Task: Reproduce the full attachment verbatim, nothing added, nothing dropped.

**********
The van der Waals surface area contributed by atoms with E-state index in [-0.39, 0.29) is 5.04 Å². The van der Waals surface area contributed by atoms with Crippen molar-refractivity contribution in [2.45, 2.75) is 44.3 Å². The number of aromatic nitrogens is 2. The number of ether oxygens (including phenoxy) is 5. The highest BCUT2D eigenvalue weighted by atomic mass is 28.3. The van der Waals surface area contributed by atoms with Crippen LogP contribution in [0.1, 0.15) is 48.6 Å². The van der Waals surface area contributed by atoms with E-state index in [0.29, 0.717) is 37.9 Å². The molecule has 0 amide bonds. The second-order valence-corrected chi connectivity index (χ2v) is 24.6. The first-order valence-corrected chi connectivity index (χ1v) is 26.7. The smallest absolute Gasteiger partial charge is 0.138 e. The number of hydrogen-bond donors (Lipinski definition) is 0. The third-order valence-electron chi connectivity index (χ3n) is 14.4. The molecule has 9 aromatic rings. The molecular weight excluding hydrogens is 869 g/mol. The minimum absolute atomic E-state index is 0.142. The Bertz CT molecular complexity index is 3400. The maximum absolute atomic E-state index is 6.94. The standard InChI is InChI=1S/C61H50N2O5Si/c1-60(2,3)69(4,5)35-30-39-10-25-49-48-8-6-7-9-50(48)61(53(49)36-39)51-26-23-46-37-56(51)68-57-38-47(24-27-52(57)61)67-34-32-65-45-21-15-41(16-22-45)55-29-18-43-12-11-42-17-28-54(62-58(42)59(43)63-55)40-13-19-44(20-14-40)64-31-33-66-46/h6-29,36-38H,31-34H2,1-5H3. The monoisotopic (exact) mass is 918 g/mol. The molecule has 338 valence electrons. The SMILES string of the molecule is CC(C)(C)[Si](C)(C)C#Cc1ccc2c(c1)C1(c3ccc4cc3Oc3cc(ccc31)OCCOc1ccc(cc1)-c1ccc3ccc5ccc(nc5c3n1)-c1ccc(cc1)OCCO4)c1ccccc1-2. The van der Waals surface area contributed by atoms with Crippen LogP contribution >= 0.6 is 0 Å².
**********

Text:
The van der Waals surface area contributed by atoms with E-state index in [-0.39, 0.29) is 5.04 Å². The van der Waals surface area contributed by atoms with Crippen molar-refractivity contribution in [2.45, 2.75) is 44.3 Å². The number of aromatic nitrogens is 2. The number of ether oxygens (including phenoxy) is 5. The highest BCUT2D eigenvalue weighted by atomic mass is 28.3. The van der Waals surface area contributed by atoms with Crippen LogP contribution in [0.1, 0.15) is 48.6 Å². The van der Waals surface area contributed by atoms with E-state index in [0.29, 0.717) is 37.9 Å². The molecule has 0 amide bonds. The second-order valence-corrected chi connectivity index (χ2v) is 24.6. The first-order valence-corrected chi connectivity index (χ1v) is 26.7. The smallest absolute Gasteiger partial charge is 0.138 e. The number of hydrogen-bond donors (Lipinski definition) is 0. The third-order valence-electron chi connectivity index (χ3n) is 14.4. The molecule has 9 aromatic rings. The molecular weight excluding hydrogens is 869 g/mol. The minimum absolute atomic E-state index is 0.142. The Bertz CT molecular complexity index is 3400. The maximum absolute atomic E-state index is 6.94. The standard InChI is InChI=1S/C61H50N2O5Si/c1-60(2,3)69(4,5)35-30-39-10-25-49-48-8-6-7-9-50(48)61(53(49)36-39)51-26-23-46-37-56(51)68-57-38-47(24-27-52(57)61)67-34-32-65-45-21-15-41(16-22-45)55-29-18-43-12-11-42-17-28-54(62-58(42)59(43)63-55)40-13-19-44(20-14-40)64-31-33-66-46/h6-29,36-38H,31-34H2,1-5H3. The monoisotopic (exact) mass is 918 g/mol. The molecule has 338 valence electrons. The SMILES string of the molecule is CC(C)(C)[Si](C)(C)C#Cc1ccc2c(c1)C1(c3ccc4cc3Oc3cc(ccc31)OCCOc1ccc(cc1)-c1ccc3ccc5ccc(nc5c3n1)-c1ccc(cc1)OCCO4)c1ccccc1-2. The van der Waals surface area contributed by atoms with Crippen LogP contribution >= 0.6 is 0 Å².